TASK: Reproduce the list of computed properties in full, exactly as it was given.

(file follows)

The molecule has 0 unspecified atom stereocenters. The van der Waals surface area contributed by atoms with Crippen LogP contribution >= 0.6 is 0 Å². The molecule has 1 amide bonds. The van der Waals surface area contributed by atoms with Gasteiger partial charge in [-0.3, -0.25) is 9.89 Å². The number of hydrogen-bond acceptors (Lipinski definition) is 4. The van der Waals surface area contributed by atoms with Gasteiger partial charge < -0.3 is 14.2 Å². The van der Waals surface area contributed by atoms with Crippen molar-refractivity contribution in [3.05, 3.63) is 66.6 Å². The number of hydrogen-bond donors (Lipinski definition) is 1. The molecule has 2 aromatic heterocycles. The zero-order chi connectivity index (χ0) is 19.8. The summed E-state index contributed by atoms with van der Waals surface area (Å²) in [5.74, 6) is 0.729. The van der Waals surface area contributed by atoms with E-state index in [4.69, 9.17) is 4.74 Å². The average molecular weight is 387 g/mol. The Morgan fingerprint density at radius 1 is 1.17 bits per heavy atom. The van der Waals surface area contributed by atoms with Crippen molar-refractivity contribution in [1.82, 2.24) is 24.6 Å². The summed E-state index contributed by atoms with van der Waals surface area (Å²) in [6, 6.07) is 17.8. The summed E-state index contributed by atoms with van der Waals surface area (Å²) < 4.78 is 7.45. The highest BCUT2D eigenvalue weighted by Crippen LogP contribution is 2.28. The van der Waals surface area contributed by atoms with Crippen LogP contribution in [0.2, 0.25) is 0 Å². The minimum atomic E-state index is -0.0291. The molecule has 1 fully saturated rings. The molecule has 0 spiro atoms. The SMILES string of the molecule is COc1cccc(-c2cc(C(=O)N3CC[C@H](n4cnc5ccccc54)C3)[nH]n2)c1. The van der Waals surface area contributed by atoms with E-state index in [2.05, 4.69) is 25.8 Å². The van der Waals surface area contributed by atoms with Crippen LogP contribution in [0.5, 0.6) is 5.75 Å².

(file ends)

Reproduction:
The molecule has 0 unspecified atom stereocenters. The van der Waals surface area contributed by atoms with Crippen LogP contribution >= 0.6 is 0 Å². The molecule has 1 amide bonds. The van der Waals surface area contributed by atoms with Gasteiger partial charge in [-0.3, -0.25) is 9.89 Å². The number of hydrogen-bond acceptors (Lipinski definition) is 4. The van der Waals surface area contributed by atoms with Gasteiger partial charge < -0.3 is 14.2 Å². The van der Waals surface area contributed by atoms with Crippen molar-refractivity contribution in [3.05, 3.63) is 66.6 Å². The number of hydrogen-bond donors (Lipinski definition) is 1. The molecule has 2 aromatic heterocycles. The zero-order chi connectivity index (χ0) is 19.8. The summed E-state index contributed by atoms with van der Waals surface area (Å²) in [5.74, 6) is 0.729. The van der Waals surface area contributed by atoms with E-state index in [4.69, 9.17) is 4.74 Å². The average molecular weight is 387 g/mol. The Morgan fingerprint density at radius 1 is 1.17 bits per heavy atom. The van der Waals surface area contributed by atoms with Crippen molar-refractivity contribution in [1.82, 2.24) is 24.6 Å². The summed E-state index contributed by atoms with van der Waals surface area (Å²) in [6, 6.07) is 17.8. The summed E-state index contributed by atoms with van der Waals surface area (Å²) < 4.78 is 7.45. The highest BCUT2D eigenvalue weighted by Crippen LogP contribution is 2.28. The van der Waals surface area contributed by atoms with Crippen LogP contribution in [0.2, 0.25) is 0 Å². The minimum atomic E-state index is -0.0291. The molecule has 1 fully saturated rings. The molecule has 0 spiro atoms. The SMILES string of the molecule is COc1cccc(-c2cc(C(=O)N3CC[C@H](n4cnc5ccccc54)C3)[nH]n2)c1. The van der Waals surface area contributed by atoms with E-state index in [2.05, 4.69) is 25.8 Å². The van der Waals surface area contributed by atoms with Crippen LogP contribution in [0.5, 0.6) is 5.75 Å².